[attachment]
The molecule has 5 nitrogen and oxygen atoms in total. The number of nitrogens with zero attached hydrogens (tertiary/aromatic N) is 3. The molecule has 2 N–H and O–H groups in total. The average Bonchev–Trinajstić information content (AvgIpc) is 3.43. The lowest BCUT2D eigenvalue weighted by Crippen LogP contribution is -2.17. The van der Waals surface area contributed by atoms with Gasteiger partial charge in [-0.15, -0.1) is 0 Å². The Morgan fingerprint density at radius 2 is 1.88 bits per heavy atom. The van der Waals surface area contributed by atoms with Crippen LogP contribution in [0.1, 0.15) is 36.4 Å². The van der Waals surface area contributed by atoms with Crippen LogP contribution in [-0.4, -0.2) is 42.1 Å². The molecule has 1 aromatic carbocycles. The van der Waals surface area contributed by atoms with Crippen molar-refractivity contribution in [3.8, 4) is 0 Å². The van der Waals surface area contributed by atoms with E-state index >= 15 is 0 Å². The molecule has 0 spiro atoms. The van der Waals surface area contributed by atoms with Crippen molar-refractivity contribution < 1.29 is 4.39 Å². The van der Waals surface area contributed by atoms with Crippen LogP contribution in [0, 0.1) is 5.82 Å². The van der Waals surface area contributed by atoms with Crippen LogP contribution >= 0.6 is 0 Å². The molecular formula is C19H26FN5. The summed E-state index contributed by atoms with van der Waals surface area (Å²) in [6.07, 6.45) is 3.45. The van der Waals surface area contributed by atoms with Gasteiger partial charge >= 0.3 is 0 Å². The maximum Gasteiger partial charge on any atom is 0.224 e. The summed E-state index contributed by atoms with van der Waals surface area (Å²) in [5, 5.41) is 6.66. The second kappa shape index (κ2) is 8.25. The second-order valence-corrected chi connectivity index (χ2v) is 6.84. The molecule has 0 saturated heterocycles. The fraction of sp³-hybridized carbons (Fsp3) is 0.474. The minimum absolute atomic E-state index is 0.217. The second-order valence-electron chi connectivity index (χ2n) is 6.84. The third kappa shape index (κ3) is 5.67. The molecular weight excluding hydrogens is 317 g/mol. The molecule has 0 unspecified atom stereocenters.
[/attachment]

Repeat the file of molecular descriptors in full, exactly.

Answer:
The molecule has 5 nitrogen and oxygen atoms in total. The number of nitrogens with zero attached hydrogens (tertiary/aromatic N) is 3. The molecule has 2 N–H and O–H groups in total. The average Bonchev–Trinajstić information content (AvgIpc) is 3.43. The lowest BCUT2D eigenvalue weighted by Crippen LogP contribution is -2.17. The van der Waals surface area contributed by atoms with Gasteiger partial charge in [-0.15, -0.1) is 0 Å². The Morgan fingerprint density at radius 2 is 1.88 bits per heavy atom. The van der Waals surface area contributed by atoms with Crippen LogP contribution in [0.1, 0.15) is 36.4 Å². The van der Waals surface area contributed by atoms with Crippen LogP contribution in [-0.4, -0.2) is 42.1 Å². The molecule has 1 aromatic carbocycles. The van der Waals surface area contributed by atoms with Crippen molar-refractivity contribution in [3.8, 4) is 0 Å². The van der Waals surface area contributed by atoms with E-state index >= 15 is 0 Å². The molecule has 0 spiro atoms. The van der Waals surface area contributed by atoms with Crippen molar-refractivity contribution < 1.29 is 4.39 Å². The van der Waals surface area contributed by atoms with Crippen LogP contribution in [0, 0.1) is 5.82 Å². The van der Waals surface area contributed by atoms with Crippen LogP contribution >= 0.6 is 0 Å². The molecular formula is C19H26FN5. The summed E-state index contributed by atoms with van der Waals surface area (Å²) in [6.07, 6.45) is 3.45. The van der Waals surface area contributed by atoms with Gasteiger partial charge >= 0.3 is 0 Å². The maximum Gasteiger partial charge on any atom is 0.224 e. The summed E-state index contributed by atoms with van der Waals surface area (Å²) in [5, 5.41) is 6.66. The second kappa shape index (κ2) is 8.25. The second-order valence-corrected chi connectivity index (χ2v) is 6.84. The molecule has 0 saturated heterocycles. The fraction of sp³-hybridized carbons (Fsp3) is 0.474. The minimum absolute atomic E-state index is 0.217. The second-order valence-electron chi connectivity index (χ2n) is 6.84. The third kappa shape index (κ3) is 5.67. The molecular weight excluding hydrogens is 317 g/mol. The molecule has 0 unspecified atom stereocenters.